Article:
Clindamycin belongs to a class of drugs called lincosamides, which are broad-spectrum antibiotics. This means they target many different types of bacteria, including beneficial microbes in the gut. Wiping out those good bacteria may cause digestive distress and even pave the way for more serious intestinal infections. Powerful broad-spectrum antibiotics are needed for life-threatening infections that don’t respond to penicillin, which is less likely to cause digestive upset. But although clindamycin may cure a UTI, it’s probably more than is required in most instances – and may do more harm than good.
UTIs are almost always caused by E.coli (Escherichia coli), a common bacterial pathogen and a normal inhabitant of our intestinal tract. There are several first-line treatments available, including natural remedies and narrow-spectrum antibiotics. Someone who is allergic to other antibiotics or whose infection doesn’t respond to those may be prescribed clindamycin, but people who take it need to be alert for any signs of serious reactions. The most common side effects are digestive – diarrhea, nausea, vomiting – and can be significant. Some patients report joint pain, a metallic taste in the mouth, vaginal discharge or itching, and other symptoms. The most serious possible adverse effects of clindamycin are signs of an allergic reaction to the drug, including hives, swelling in the face or throat, or a severe rash. These are medical emergencies that require immediate attention.
Given the potential for harm, and considering the availability of other treatments with lower risk, I don’t recommend clindamycin for a typical UTI. Largely due to the overuse of antibiotic therapy, some strains of E. coli have developed resistance to many first-line antibiotics, so it is more important than ever to prevent infections and use natural treatments for them when possible. Warding off an infection before it starts is easier than curing one, so I suggest a few prudent and practical preventive measures:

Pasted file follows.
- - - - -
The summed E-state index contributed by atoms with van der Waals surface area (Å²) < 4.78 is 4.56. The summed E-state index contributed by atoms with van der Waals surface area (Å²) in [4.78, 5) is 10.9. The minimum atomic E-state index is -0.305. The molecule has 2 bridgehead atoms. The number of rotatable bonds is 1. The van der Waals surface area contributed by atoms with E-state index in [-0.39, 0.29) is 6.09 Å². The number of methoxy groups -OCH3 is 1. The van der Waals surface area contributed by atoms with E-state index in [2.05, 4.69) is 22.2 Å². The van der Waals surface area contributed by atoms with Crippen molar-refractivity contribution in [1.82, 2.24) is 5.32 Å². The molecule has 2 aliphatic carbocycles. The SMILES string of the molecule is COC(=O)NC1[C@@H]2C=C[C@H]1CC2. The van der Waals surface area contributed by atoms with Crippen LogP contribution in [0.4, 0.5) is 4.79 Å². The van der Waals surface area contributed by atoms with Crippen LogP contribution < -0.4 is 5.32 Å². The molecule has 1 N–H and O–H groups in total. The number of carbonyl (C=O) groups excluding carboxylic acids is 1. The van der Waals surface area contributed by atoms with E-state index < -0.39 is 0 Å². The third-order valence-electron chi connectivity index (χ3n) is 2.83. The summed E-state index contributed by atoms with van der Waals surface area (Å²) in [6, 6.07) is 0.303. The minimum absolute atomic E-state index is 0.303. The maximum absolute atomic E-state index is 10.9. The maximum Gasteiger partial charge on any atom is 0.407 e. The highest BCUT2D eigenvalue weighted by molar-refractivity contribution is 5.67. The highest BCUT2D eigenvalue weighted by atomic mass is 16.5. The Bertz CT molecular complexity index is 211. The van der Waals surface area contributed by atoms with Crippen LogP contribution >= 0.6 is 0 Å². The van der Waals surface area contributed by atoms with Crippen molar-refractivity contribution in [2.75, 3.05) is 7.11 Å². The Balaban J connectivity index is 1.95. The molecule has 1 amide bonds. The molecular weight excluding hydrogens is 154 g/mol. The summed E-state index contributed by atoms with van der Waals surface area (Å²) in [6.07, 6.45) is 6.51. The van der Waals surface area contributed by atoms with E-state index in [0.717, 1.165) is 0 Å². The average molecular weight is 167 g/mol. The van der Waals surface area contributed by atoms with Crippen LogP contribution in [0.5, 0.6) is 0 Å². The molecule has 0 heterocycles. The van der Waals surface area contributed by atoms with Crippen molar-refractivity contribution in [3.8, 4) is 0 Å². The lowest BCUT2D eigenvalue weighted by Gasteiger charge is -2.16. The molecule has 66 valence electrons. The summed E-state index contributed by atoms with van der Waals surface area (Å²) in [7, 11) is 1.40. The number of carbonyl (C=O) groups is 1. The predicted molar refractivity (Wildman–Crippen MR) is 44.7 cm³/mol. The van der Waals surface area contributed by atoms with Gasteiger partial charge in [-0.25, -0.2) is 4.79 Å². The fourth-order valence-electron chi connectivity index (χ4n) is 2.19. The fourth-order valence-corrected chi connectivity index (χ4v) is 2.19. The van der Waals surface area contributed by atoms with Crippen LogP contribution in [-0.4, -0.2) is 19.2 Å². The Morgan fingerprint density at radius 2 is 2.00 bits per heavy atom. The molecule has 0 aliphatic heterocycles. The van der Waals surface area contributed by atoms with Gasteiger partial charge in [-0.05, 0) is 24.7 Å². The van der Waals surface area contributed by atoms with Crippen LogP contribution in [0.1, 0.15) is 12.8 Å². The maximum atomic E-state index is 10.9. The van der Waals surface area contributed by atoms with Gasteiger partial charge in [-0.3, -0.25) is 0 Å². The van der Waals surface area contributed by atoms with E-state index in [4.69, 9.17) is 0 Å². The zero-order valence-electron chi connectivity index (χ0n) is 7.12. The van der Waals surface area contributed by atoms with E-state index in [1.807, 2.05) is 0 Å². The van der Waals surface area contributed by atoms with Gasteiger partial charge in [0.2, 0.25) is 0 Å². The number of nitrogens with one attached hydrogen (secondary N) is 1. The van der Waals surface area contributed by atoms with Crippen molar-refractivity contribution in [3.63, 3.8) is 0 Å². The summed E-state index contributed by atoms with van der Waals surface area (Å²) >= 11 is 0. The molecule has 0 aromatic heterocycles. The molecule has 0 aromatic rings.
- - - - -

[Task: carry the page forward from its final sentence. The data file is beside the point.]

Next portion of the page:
- Use good hygiene (such as wiping front to back and urinating after intercourse) to help keep bacteria from getting into the urinary tract. ( coli is harmless in the intestinal tract but can be a problem when it establishes itself in the urinary tract.)
- Stay well hydrated. Drinking lots of water leads to more frequent urination, which keeps the urinary tract less vulnerable to bacteria taking hold.
- Drink unsweetened cranberry juice concentrate diluted with water or take powdered cranberry extract in capsules. Cranberries contain a substance that helps prevent certain types of bacteria from sticking to the bladder wall.
- Avoid bladder irritants, such as alcohol and coffee.
If you feel a UTI coming on, I suggest drinking decaffeinated green tea, which contains polyphenols, including the catechin epigallocatechin (EGC), a natural antimicrobial that is excreted in urine. Choose products that are decaffeinated through effervescence, a process that helps retain the polyphenols. If you develop a UTI that persists, or if symptoms worsen, seek medical treatment.
Andrew Weil, M.D.
Tadesse DA, Zhao S, Tong E, et al. Antimicrobial Drug Resistance in Escherichia coli from Humans and Food Animals, United States, 1950–2002. Emerging Infectious Diseases. 2012;18(5):741-749. doi:10.3201/eid1805.111153.
Medline Plus, Drugs, Herbs and Supplements Clindamycin. 05/15/2018 medlineplus/druginfo/meds/a682399.html
NIAID, Antimicrobial Resistance Threats. February 11, 2020 niaid.nih/research/antimicrobial-resistance-threats